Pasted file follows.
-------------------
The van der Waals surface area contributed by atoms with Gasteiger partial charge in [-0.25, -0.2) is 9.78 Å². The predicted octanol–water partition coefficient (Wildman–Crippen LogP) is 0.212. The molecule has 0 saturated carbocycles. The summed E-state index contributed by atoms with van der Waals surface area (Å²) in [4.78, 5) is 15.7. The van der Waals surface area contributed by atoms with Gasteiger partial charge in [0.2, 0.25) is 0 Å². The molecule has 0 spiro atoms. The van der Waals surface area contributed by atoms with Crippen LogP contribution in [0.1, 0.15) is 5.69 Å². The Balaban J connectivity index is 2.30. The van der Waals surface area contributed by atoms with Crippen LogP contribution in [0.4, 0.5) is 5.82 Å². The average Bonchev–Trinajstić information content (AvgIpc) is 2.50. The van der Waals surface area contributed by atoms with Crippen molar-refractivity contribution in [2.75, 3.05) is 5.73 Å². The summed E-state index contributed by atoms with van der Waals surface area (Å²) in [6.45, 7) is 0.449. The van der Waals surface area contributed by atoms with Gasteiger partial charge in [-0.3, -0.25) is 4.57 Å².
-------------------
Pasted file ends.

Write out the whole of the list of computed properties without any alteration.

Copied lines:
The van der Waals surface area contributed by atoms with Gasteiger partial charge in [-0.25, -0.2) is 9.78 Å². The predicted octanol–water partition coefficient (Wildman–Crippen LogP) is 0.212. The molecule has 0 saturated carbocycles. The summed E-state index contributed by atoms with van der Waals surface area (Å²) in [4.78, 5) is 15.7. The van der Waals surface area contributed by atoms with Gasteiger partial charge in [0.2, 0.25) is 0 Å². The molecule has 0 spiro atoms. The van der Waals surface area contributed by atoms with Crippen LogP contribution in [0.1, 0.15) is 5.69 Å². The Balaban J connectivity index is 2.30. The van der Waals surface area contributed by atoms with Crippen LogP contribution in [0.4, 0.5) is 5.82 Å². The average Bonchev–Trinajstić information content (AvgIpc) is 2.50. The van der Waals surface area contributed by atoms with Crippen molar-refractivity contribution in [2.75, 3.05) is 5.73 Å². The summed E-state index contributed by atoms with van der Waals surface area (Å²) in [6.45, 7) is 0.449. The van der Waals surface area contributed by atoms with Gasteiger partial charge in [-0.3, -0.25) is 4.57 Å².